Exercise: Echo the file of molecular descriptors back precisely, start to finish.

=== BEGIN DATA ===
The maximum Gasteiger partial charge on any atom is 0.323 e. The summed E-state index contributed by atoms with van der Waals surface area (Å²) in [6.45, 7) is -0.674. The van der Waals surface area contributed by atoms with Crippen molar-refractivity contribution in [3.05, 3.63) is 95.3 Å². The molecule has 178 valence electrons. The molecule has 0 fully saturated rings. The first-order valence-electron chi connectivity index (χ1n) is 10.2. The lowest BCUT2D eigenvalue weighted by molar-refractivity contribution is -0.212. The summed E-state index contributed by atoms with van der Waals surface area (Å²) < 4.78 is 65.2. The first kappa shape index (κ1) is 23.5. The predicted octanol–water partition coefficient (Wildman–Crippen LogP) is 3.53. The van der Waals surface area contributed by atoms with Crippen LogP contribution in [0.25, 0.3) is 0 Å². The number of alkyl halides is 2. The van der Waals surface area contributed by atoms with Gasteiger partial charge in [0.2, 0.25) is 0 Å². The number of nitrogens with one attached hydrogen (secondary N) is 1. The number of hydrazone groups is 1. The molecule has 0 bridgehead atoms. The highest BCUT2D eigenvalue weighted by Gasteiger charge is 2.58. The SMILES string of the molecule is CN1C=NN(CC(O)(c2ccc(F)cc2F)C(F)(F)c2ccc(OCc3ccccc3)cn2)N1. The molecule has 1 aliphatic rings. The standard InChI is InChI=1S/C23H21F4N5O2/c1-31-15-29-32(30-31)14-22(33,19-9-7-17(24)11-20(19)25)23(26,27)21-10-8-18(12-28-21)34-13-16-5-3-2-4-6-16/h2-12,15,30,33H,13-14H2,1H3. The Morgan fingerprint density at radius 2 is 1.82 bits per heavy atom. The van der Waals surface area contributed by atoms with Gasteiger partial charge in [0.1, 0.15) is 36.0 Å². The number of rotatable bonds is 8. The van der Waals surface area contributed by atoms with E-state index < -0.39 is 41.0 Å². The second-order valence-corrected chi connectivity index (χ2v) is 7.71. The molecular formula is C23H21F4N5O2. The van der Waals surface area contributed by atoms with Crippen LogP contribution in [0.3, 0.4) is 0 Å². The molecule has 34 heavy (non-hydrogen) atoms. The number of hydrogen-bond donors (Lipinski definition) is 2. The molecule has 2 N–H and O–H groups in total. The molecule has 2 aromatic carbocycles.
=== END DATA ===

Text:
The maximum Gasteiger partial charge on any atom is 0.323 e. The summed E-state index contributed by atoms with van der Waals surface area (Å²) in [6.45, 7) is -0.674. The van der Waals surface area contributed by atoms with Crippen molar-refractivity contribution in [3.05, 3.63) is 95.3 Å². The molecule has 178 valence electrons. The molecule has 0 fully saturated rings. The first-order valence-electron chi connectivity index (χ1n) is 10.2. The lowest BCUT2D eigenvalue weighted by molar-refractivity contribution is -0.212. The summed E-state index contributed by atoms with van der Waals surface area (Å²) < 4.78 is 65.2. The first kappa shape index (κ1) is 23.5. The predicted octanol–water partition coefficient (Wildman–Crippen LogP) is 3.53. The van der Waals surface area contributed by atoms with Crippen LogP contribution in [0.25, 0.3) is 0 Å². The number of alkyl halides is 2. The van der Waals surface area contributed by atoms with Gasteiger partial charge in [0.2, 0.25) is 0 Å². The number of nitrogens with one attached hydrogen (secondary N) is 1. The number of hydrazone groups is 1. The molecule has 0 bridgehead atoms. The highest BCUT2D eigenvalue weighted by Gasteiger charge is 2.58. The SMILES string of the molecule is CN1C=NN(CC(O)(c2ccc(F)cc2F)C(F)(F)c2ccc(OCc3ccccc3)cn2)N1. The molecule has 1 aliphatic rings. The standard InChI is InChI=1S/C23H21F4N5O2/c1-31-15-29-32(30-31)14-22(33,19-9-7-17(24)11-20(19)25)23(26,27)21-10-8-18(12-28-21)34-13-16-5-3-2-4-6-16/h2-12,15,30,33H,13-14H2,1H3. The Morgan fingerprint density at radius 2 is 1.82 bits per heavy atom. The van der Waals surface area contributed by atoms with Gasteiger partial charge in [0.1, 0.15) is 36.0 Å². The number of rotatable bonds is 8. The van der Waals surface area contributed by atoms with E-state index < -0.39 is 41.0 Å². The second-order valence-corrected chi connectivity index (χ2v) is 7.71. The molecular formula is C23H21F4N5O2. The van der Waals surface area contributed by atoms with Crippen LogP contribution in [0.3, 0.4) is 0 Å². The molecule has 34 heavy (non-hydrogen) atoms. The number of hydrogen-bond donors (Lipinski definition) is 2. The molecule has 2 N–H and O–H groups in total. The molecule has 2 aromatic carbocycles.